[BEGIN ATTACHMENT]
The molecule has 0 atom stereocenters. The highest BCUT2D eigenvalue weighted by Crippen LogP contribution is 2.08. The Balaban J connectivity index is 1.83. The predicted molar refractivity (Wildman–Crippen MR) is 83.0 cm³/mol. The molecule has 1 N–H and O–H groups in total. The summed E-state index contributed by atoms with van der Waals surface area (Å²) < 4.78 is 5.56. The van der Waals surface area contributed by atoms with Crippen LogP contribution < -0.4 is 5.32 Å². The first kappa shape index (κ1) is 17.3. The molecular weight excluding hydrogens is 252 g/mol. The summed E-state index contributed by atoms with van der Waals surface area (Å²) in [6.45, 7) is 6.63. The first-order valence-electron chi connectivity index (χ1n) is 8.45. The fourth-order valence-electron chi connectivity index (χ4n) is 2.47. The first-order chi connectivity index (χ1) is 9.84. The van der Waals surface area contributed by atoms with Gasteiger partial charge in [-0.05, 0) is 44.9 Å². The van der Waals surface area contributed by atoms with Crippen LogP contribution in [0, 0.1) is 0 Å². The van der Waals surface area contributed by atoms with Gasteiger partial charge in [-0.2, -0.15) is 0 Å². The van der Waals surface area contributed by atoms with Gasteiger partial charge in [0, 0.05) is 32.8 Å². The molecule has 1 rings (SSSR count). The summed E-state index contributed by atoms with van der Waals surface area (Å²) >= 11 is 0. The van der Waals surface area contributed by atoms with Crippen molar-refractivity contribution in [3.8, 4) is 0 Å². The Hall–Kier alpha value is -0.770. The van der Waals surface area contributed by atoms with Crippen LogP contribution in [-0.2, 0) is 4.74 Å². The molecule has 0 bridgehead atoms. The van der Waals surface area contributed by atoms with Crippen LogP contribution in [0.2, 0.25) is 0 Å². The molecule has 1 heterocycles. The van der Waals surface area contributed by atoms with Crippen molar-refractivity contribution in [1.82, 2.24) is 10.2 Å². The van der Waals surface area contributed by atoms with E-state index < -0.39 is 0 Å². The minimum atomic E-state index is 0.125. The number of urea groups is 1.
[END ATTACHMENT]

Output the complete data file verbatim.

The molecule has 0 atom stereocenters. The highest BCUT2D eigenvalue weighted by Crippen LogP contribution is 2.08. The Balaban J connectivity index is 1.83. The predicted molar refractivity (Wildman–Crippen MR) is 83.0 cm³/mol. The molecule has 1 N–H and O–H groups in total. The summed E-state index contributed by atoms with van der Waals surface area (Å²) < 4.78 is 5.56. The van der Waals surface area contributed by atoms with Crippen LogP contribution < -0.4 is 5.32 Å². The first kappa shape index (κ1) is 17.3. The molecular weight excluding hydrogens is 252 g/mol. The summed E-state index contributed by atoms with van der Waals surface area (Å²) in [6.45, 7) is 6.63. The first-order valence-electron chi connectivity index (χ1n) is 8.45. The fourth-order valence-electron chi connectivity index (χ4n) is 2.47. The first-order chi connectivity index (χ1) is 9.84. The van der Waals surface area contributed by atoms with Gasteiger partial charge in [-0.05, 0) is 44.9 Å². The van der Waals surface area contributed by atoms with Crippen LogP contribution in [0, 0.1) is 0 Å². The van der Waals surface area contributed by atoms with Gasteiger partial charge in [-0.2, -0.15) is 0 Å². The van der Waals surface area contributed by atoms with Gasteiger partial charge in [0, 0.05) is 32.8 Å². The molecule has 1 rings (SSSR count). The summed E-state index contributed by atoms with van der Waals surface area (Å²) >= 11 is 0. The van der Waals surface area contributed by atoms with Crippen molar-refractivity contribution in [3.8, 4) is 0 Å². The Hall–Kier alpha value is -0.770. The van der Waals surface area contributed by atoms with Crippen LogP contribution in [-0.2, 0) is 4.74 Å². The molecule has 0 bridgehead atoms. The van der Waals surface area contributed by atoms with Crippen LogP contribution in [0.2, 0.25) is 0 Å². The molecule has 1 heterocycles. The van der Waals surface area contributed by atoms with Crippen molar-refractivity contribution in [1.82, 2.24) is 10.2 Å². The van der Waals surface area contributed by atoms with E-state index < -0.39 is 0 Å². The minimum atomic E-state index is 0.125. The number of urea groups is 1.